Custody Cases

Appellate Cases regarding Custody including Grandparents’ & Other Third Party Rights:

  • Collins v. Collins – Custody relocation case under Gruber relocation analysis. Mother sought to relocate with the minor children to Utah to live with her parents, work part-time, and pursue a college education. After a hearing, Father, who had serious financial difficulties, had not held a full-time job for a prolonged period of time, and risked losing the marital home was awarded primary custody although trial court found mother had been primary caregiver prior to separation and court found children were more closely bonded with mother. Superior Court reversed family court and permitted mother to move out of state with the minor children to her parents’ residence in Utah.
  • Fuehrer v. Fuehrer – Custody relocation case under Gruber relocation analysis. Mother who was married to father at time of “meeting” a man from the Netherlands via the internet sought to relocate with parties’ two minor children to Netherlands were mother would be financially dependent upon the boyfriend. Superior Court reversed trial court’s order permitting mother to relocate and directed that mother should maintain custody, but must exercise it in Pennsylvania. Mother was denied the right to move out of the country with the children.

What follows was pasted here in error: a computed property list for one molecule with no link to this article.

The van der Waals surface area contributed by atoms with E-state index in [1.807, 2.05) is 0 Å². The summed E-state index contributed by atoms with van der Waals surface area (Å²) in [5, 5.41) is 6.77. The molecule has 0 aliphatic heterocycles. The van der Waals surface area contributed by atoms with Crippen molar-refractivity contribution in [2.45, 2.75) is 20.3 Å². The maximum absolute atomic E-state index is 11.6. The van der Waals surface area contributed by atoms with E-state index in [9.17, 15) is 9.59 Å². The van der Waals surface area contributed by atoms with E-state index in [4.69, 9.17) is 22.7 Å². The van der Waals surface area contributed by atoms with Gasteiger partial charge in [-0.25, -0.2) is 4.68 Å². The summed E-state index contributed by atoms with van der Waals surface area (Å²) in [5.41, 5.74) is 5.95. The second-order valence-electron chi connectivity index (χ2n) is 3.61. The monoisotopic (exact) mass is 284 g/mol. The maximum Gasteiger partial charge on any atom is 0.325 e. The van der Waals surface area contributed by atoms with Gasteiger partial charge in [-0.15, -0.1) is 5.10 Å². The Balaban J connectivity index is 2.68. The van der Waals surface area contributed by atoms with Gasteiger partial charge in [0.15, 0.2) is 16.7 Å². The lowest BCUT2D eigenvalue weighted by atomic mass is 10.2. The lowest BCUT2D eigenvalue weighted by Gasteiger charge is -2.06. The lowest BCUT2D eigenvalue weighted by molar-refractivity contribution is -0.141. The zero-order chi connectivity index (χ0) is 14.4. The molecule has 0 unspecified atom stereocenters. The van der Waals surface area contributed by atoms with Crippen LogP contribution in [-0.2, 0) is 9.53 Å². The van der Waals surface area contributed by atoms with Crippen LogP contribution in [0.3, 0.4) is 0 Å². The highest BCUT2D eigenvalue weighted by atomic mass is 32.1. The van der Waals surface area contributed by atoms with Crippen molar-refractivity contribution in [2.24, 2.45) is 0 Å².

• Hiller v. Fausey – PA Supreme Court held that the PA Grandparent Visitation Statutes which allow grandparents to seek partial custody or visitation with their minor grandchildren are constitutional and rejected the argument that such statutes are a violation of the Due Process rights under the 14th Amendment to the US Constitution. The Supreme Court held the statute constitutional even after consideration of a fit parent’s rights regarding the care, custody, and control of their minor children.
  • JF v. DB – PA Superior Court refused to comment on validity of surrogacy contracts. Fetus was conceived through use of sperm donated by father that was used to artificially inseminate eggs donated by an egg donor. The appellate court determined that the gestational carrier of fetus lacked standing to challenge biological father’s custody of triplets and also lacked standing to seek termination of the parental rights of the egg donor.
  • Lawrence v. Bordner – PA Appellate Court ruled that a Protection from Abuse (PFA) order may temporarily suspend a previously entered custody order if necessary to prevent abuse.
  • Little-Stepp v. Cancilla and Little-Stepp – Father’s adoptive mother may seek partial custody or visitation of minor grandchild under PA Grandparent Visitation statutes.